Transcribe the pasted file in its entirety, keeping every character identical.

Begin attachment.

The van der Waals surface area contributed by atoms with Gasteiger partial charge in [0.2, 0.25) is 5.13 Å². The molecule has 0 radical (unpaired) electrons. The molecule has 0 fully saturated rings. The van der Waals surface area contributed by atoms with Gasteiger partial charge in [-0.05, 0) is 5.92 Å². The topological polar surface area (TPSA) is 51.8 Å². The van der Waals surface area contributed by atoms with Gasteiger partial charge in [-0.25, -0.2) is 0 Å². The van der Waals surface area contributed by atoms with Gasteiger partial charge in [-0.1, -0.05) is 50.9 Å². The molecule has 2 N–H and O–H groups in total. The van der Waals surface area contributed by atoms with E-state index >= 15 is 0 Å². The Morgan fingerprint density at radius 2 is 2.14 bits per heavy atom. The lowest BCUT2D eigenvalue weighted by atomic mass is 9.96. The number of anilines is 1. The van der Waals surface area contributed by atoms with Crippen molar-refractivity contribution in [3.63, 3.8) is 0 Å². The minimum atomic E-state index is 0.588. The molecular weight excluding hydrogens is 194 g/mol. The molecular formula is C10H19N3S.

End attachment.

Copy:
The van der Waals surface area contributed by atoms with Gasteiger partial charge in [0.2, 0.25) is 5.13 Å². The molecule has 0 radical (unpaired) electrons. The molecule has 0 fully saturated rings. The van der Waals surface area contributed by atoms with Gasteiger partial charge in [-0.05, 0) is 5.92 Å². The topological polar surface area (TPSA) is 51.8 Å². The van der Waals surface area contributed by atoms with Gasteiger partial charge in [-0.25, -0.2) is 0 Å². The van der Waals surface area contributed by atoms with Gasteiger partial charge in [-0.1, -0.05) is 50.9 Å². The molecule has 2 N–H and O–H groups in total. The van der Waals surface area contributed by atoms with E-state index >= 15 is 0 Å². The Morgan fingerprint density at radius 2 is 2.14 bits per heavy atom. The lowest BCUT2D eigenvalue weighted by atomic mass is 9.96. The number of anilines is 1. The van der Waals surface area contributed by atoms with Crippen molar-refractivity contribution in [3.63, 3.8) is 0 Å². The minimum atomic E-state index is 0.588. The molecular weight excluding hydrogens is 194 g/mol. The molecular formula is C10H19N3S.